Post by mad_ady »

So you want to use leds to drop the voltage instead of a resistor divider?

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Re: PiStackMon, a SBC stack monitor / power delivery modules

Post by mctom »

Noooo, of course not. :D

In the original design, there's a 16x constant current LED driver that is powered from 5V, but accepts 3.3V logic, which makes it compatible with "RasPi format". LED driver listens to SBC via bit-banged interface similar to SPI.
LEDs themselves are also powered from 5V, with current regulated by the driver. It is a feature of these chips.
So, the only change necessary would be to find a LED driver that understands 1.8V logic, or to translate necessary logic signals to 3.3V. With just three of them, perhaps 3x npn transistor would be enough instead of an n-bit level shifter, but I'll look into that, in terms of surface area and cost.
Maybe even a dirty hacky "reverse resistor divider" would be sufficient to shift the voltage into appropriate levels.

The remaining features would change as pin count and layout changes, but since I designed them from discrete components it should be easy enough.
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Re: PiStackMon, a SBC stack monitor / power delivery modules

Post by mctom »

I found a cheap, single channel unidirectional level shifter.
https://pl.mouser.com/ProductDetail/Tex ... RrSQ%3D%3D

2mm x 1.2mm... Clearly they do not consider my eyesight and dexterity will only get worse from now on. Hmph.

EDIT:
Aha, and here is a 36 channel LED driver that accepts 1.8V logic! And does PWM on its own, oooh..
https://pl.mouser.com/datasheet/2/198/I ... 949575.pdf
It talks I2C, though, and I prefer bitbanging my interfaces (it's usually faster). So some measures will be necessary to protect XU4 from this chip talking back.
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Re: PiStackMon, a SBC stack monitor / power delivery modules

Post by mctom »

I am planning to get rid of my stack of Pis, as the market says they're worth more monies these days than I think they should be.
And I prefer XU4s. They are just... cool.

This is why I'm willing to give away a few PiStackMon boards to the owners of Odroid C series. Most of the board I've build have only monitoring options (pretty LED resource stats).
The only thing I'm asking in return is to help me test compatibility with Odroid C series. Sadly I do not have any of these.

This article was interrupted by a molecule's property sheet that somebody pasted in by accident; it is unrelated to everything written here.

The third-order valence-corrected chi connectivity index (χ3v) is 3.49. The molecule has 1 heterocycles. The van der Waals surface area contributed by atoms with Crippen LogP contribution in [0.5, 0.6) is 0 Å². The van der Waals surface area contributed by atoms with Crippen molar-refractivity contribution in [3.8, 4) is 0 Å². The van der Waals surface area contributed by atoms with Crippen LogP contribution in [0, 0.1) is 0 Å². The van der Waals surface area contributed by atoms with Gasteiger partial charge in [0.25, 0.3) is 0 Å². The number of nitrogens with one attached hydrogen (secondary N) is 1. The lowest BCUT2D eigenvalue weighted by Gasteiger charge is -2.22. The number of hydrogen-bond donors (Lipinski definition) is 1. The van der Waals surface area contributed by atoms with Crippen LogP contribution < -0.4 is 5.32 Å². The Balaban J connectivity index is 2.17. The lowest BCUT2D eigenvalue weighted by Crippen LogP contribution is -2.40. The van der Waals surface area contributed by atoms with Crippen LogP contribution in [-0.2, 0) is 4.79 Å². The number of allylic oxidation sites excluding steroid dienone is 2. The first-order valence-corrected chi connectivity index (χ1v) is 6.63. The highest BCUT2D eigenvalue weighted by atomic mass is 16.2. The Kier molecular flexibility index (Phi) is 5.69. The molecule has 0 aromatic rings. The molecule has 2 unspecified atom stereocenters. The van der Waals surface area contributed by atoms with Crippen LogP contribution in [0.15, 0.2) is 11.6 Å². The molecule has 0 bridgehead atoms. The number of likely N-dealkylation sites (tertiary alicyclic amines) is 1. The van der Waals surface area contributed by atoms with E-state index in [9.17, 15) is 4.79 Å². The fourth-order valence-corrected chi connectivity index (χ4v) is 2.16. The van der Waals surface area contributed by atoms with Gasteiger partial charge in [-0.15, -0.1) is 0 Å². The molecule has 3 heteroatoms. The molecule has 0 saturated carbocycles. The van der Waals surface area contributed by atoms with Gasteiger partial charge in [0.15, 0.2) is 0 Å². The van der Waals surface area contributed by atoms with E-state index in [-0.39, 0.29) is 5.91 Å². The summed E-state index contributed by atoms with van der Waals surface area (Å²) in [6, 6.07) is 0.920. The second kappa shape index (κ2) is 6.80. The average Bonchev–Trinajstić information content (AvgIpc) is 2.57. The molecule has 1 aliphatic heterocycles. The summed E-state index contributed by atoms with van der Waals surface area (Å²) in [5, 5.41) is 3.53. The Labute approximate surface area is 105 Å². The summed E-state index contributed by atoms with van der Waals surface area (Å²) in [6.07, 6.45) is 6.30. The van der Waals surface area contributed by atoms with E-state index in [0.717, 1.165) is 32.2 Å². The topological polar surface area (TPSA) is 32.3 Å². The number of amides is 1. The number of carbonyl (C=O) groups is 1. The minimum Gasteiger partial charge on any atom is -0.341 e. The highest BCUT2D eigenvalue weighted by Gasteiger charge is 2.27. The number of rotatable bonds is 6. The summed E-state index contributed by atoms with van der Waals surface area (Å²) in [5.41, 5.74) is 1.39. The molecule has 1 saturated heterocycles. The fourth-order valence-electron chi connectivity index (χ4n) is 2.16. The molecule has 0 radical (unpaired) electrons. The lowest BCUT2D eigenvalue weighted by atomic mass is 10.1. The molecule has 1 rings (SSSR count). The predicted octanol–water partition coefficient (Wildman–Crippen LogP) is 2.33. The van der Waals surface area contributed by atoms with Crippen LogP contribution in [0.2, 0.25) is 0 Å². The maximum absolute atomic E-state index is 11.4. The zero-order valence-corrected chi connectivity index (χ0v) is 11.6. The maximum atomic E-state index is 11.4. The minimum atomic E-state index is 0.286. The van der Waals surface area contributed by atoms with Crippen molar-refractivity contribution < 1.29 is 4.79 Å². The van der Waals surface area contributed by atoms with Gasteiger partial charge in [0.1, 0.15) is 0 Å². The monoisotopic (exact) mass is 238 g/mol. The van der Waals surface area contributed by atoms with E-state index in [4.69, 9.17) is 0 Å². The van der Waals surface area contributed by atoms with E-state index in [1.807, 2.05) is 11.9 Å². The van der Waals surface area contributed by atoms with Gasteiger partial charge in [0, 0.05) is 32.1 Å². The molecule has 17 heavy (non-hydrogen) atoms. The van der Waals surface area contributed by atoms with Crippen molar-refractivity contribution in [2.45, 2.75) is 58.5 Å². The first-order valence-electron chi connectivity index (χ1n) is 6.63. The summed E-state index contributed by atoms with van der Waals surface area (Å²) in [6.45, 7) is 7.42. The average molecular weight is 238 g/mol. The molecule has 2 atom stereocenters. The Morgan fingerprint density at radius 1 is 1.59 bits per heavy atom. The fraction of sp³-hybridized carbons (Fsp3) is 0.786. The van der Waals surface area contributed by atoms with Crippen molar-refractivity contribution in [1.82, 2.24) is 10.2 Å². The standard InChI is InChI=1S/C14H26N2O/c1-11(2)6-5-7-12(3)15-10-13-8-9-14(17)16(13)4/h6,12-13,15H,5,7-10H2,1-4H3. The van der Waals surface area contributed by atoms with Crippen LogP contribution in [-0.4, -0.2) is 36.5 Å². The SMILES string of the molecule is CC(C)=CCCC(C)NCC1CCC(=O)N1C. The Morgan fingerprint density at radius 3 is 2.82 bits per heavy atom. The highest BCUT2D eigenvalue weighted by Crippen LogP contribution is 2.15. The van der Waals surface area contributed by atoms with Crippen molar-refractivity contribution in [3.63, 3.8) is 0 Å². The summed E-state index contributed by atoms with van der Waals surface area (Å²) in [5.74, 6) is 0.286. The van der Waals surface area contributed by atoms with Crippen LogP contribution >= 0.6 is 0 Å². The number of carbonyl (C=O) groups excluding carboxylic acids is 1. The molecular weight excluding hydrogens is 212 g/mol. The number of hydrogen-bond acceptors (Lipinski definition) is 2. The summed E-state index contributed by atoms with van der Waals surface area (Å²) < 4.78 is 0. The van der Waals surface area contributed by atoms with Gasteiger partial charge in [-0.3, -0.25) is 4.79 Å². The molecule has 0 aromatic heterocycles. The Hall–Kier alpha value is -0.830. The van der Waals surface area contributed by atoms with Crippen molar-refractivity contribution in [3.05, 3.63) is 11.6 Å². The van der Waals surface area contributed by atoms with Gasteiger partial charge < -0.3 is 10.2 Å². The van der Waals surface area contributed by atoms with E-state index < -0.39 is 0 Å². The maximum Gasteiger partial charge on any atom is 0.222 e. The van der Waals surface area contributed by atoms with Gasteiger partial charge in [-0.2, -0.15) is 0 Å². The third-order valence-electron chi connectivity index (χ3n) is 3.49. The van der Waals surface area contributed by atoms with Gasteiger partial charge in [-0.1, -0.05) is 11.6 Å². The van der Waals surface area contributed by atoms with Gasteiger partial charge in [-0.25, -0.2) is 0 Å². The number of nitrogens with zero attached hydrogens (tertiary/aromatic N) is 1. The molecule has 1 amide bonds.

PM me if you are interested! :)
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Re: PiStackMon, a SBC stack monitor / power delivery modules

Post by mctom »

This is the day, I thought, when I will finally unscrew my N2+ from the bottom of my desk to provide PiStackMon support for it.

Well, it turns out I can't, in the most unexpected way. The heatsink is in the way. :cry:
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Re: PiStackMon, a SBC stack monitor / power delivery modules

Post by tobetter »

@mctom, Ouch!! :oops:

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Re: PiStackMon, a SBC stack monitor / power delivery modules

Post by mad_ady »

HK sold GPIO risers for XU4. Perhaps something similar exists for regular GPIOs.

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Re: PiStackMon, a SBC stack monitor / power delivery modules

Post by mctom »

Ha, this is correct. I have just used another angled connector as a riser. IT seems to work, at least got power.

Now onto coding, hm. Memory maps and stuff..
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Re: PiStackMon, a SBC stack monitor / power delivery modules

Post by mctom »

Aaand here it is! Let's celebrate tobetter style! :D

ODROID N2(+) officially supported!

The temperature indicator is useless on N2+, as temperatures above 50 don't really happen to me ever, but it works. I reached 40-something with stress -c 6, which is indicated as barely glowing 50 deg mark.

Pardon crappy photos, my girl was already asleep ;)
Picture shows stress -m 8 to confirm the RAM indicator works as well.
IMG_20211125_220938.jpg
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odroid (Fri Nov 26, 2021 9:14 am) • tobetter (Fri Nov 26, 2021 9:52 am)
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Re: PiStackMon, a SBC stack monitor / power delivery modules

Post by mad_ady »

Congrats!
You can test the temperature with a hair dryer
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tobetter (Fri Nov 26, 2021 3:07 pm)

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Re: PiStackMon, a SBC stack monitor / power delivery modules

Post by mctom »

I know that was a joke, bu that test is not necessary after all.
All I need to check is if I can drive 3 pins correctly (which is quite easy to test - see if it does anyhting), and if Odroid has the same CPU temperature location in the filesystem as Raspi, which it does. The rest is implemented in pretty much universal manner.